Human Rights Tribunal: Queen’s University’s Handling of Philosopher’s Case “Egregious”
A dispute that began in 2008 with Adèle Mercier, associate professor of philosophy at Queen’s University, along with two other colleagues, filing complaints of gender discrimination in her department on behalf of students, and that came to be about the way the university treated Mercier in response (previously), has just been partially resolved, with the Ontario Human Rights Tribunal ordering the university to pay Mercier $20,000 in general damages and $5,000 in punitive damages.
The Queen’s University Journal reports that a climate review at the time “determined there was an issue of gendered discrimination in the philosophy department,” but that, according to Mercier, “the recommendations given to the department to address the problem were only followed for a short period of time afterwards.”
She decided to bring the discrimination complaints to the Human Rights Tribunal, but that’s when her labour grievances started piling up. Shortly before Mercier filed her discrimination application at the Tribunal, she sent the documented complaints to the various respondents in her department, which Mercier said kickstarted an “academic mobbing.”
She was was accused of harassing the department’s secretaries, and disciplined for complaining to university administrators about a departmental meeting, deprived of her office in the Department of Philosophy and given a different office in a different building.
The relocation resulted in an arbitration that spanned six years under the Ontario Human Rights Tribunal between Mercier and the University for its treatment of the long-time professor. In his decision, Kevin Burkett, the case’s arbitrator, called the University’s handling of the case “egregious.”
The dispute is not over, though. The Journal reports:
According to Mercier, the Human Rights Tribunal wouldn’t pursue her original discrimination filing from 2008 while there were ongoing labour grievances between her and the University. Now that the labour grievances have been settled, however, Mercier said she will return to her original complaint.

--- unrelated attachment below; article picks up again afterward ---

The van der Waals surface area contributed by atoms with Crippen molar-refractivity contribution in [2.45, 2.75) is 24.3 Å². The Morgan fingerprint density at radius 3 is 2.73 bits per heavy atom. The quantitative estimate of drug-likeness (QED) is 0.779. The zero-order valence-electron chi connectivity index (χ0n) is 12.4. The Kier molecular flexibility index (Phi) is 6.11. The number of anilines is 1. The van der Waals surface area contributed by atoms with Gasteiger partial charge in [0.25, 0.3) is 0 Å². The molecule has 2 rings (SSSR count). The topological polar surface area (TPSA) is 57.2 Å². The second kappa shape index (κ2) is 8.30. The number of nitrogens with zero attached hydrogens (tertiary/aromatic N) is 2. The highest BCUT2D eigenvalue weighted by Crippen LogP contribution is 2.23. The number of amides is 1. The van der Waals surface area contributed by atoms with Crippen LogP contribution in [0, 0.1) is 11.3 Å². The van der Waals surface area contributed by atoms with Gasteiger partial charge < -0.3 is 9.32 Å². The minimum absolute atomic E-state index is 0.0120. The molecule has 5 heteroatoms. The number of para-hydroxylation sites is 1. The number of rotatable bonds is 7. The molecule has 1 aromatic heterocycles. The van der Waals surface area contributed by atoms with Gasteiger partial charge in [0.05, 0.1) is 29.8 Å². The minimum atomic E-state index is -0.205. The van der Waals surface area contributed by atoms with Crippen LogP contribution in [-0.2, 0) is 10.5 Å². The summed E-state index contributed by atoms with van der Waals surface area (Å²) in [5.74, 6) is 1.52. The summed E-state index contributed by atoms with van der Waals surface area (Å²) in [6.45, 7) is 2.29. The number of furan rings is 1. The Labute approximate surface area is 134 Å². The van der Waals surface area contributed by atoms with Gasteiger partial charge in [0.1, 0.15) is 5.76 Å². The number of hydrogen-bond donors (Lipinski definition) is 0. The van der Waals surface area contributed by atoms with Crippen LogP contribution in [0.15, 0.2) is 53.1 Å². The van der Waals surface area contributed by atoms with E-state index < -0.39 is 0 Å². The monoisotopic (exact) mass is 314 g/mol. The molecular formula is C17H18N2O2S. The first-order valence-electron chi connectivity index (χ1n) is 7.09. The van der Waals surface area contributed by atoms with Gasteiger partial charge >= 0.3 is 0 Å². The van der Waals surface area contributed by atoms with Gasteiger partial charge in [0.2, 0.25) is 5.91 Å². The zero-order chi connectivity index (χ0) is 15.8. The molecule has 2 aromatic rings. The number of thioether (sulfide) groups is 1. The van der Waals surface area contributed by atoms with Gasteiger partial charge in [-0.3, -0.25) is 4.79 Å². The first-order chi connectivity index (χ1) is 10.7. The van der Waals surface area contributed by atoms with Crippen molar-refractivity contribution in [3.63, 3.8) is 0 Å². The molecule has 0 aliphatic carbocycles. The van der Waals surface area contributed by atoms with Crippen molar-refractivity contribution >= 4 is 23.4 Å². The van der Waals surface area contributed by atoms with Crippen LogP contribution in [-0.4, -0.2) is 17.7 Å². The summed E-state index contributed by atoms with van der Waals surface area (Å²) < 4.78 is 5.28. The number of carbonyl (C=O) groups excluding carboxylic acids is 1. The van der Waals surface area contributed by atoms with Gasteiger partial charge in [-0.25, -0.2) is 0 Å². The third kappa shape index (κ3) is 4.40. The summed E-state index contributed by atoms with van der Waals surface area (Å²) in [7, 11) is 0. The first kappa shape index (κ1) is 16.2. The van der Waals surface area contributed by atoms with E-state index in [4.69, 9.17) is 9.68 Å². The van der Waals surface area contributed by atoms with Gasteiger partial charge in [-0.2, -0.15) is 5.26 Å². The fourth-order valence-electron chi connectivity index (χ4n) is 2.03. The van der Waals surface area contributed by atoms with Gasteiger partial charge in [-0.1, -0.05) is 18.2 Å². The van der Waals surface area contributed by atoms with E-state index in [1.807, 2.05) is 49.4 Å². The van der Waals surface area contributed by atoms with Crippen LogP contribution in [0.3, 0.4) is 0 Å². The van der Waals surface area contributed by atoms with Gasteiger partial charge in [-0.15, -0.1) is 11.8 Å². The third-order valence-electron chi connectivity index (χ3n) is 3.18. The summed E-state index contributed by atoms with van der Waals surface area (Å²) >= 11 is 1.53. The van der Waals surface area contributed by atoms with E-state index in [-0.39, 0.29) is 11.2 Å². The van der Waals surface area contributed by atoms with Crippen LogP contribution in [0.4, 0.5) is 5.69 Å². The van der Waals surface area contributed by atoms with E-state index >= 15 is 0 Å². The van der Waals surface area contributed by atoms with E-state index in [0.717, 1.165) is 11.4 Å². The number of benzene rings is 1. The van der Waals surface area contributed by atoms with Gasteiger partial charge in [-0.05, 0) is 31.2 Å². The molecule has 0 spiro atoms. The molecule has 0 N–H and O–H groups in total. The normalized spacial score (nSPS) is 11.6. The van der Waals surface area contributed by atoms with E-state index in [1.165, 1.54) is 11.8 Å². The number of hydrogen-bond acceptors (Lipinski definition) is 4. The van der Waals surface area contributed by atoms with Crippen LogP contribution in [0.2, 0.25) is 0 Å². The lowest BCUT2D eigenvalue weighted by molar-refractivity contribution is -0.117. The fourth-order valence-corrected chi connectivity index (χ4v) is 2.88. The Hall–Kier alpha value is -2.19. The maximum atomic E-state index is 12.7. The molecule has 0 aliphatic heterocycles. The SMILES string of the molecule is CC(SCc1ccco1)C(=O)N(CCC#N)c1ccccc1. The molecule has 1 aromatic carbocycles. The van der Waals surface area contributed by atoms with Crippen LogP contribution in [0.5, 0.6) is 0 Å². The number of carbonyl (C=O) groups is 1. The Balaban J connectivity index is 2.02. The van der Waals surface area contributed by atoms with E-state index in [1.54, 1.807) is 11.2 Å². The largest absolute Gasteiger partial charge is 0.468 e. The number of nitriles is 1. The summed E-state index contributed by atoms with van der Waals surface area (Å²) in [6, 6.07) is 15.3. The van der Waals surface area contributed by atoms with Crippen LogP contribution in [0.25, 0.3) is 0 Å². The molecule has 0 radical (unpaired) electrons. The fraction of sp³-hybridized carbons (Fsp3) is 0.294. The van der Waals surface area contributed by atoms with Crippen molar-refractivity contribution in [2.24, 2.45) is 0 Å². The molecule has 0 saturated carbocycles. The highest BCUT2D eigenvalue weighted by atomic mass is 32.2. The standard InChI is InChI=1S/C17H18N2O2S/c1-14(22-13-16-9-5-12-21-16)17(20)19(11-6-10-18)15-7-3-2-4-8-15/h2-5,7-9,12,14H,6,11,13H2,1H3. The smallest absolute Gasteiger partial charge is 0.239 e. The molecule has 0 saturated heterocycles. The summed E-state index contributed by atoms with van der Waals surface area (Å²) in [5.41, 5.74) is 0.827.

The Daily Nous summary is highly misleading, judging solely by the article it links to, in that the first paragraph of the post wrongly reads as if the award was for gender discrimination. The article linked to says that case arbitrator found the manner in which they kicked out the professor “egregious” in that they kicked her out suddenly and in an undignified manner. That’s why she received the money. The arbitrator even said it may have been reasonable to separate her from the secretaries. The award was not because of any finding that she suffered gender discrimination.
Look at the first paragraph of the original Daily Nous post again: “A dispute that began in 2008 with Adèle Mercier, associate professor of philosophy at Queen’s University, along with two other colleagues, filing complaints of gender discrimination in her department on behalf of students (previously), has just been partially resolved, with the Ontario Human Rights Tribunal ordering the university to pay Mercier $20,000 in general damages and $5,000 in punitive damages.”
Daily Nous’s sentence, by referring to how disputes began in 2008, and inserting the clause of “complaints of gender discrimination” and saying the dispute has been “partially resolved” easily misleads readers to think that the award was for that gender discrimination. None of Mercier’s complaints about gender discrimination specifically have been vindicated by this award (at least according to the linked article; I only speak with reference to that): However, the smooshed together clauses and manner of presentation in this Daily Nous post obscure this. A clarification should be issued.Report
Thanks, Tom. I added a clause to the first sentence that I hope makes misinterpretation less likely.Report
I agree with Tom’s comment that the Daily Nous piece is highly misleading. The decision was authored by a labour arbitrator, appointed by the parties to a collective agreement to decide a dispute that spawned two union grievances regarding the manner of Professor Mercier’s removal from her office temporarily while a workplace investigation ensued. The arbitrator is not a “human rights tribunal”. The arbitrator did not address, decide or resolve any human rights issues in his decisions. Two human rights applications, filed by Professor Mercier with the Ontario Human Rights Tribunal, remain outstanding.Report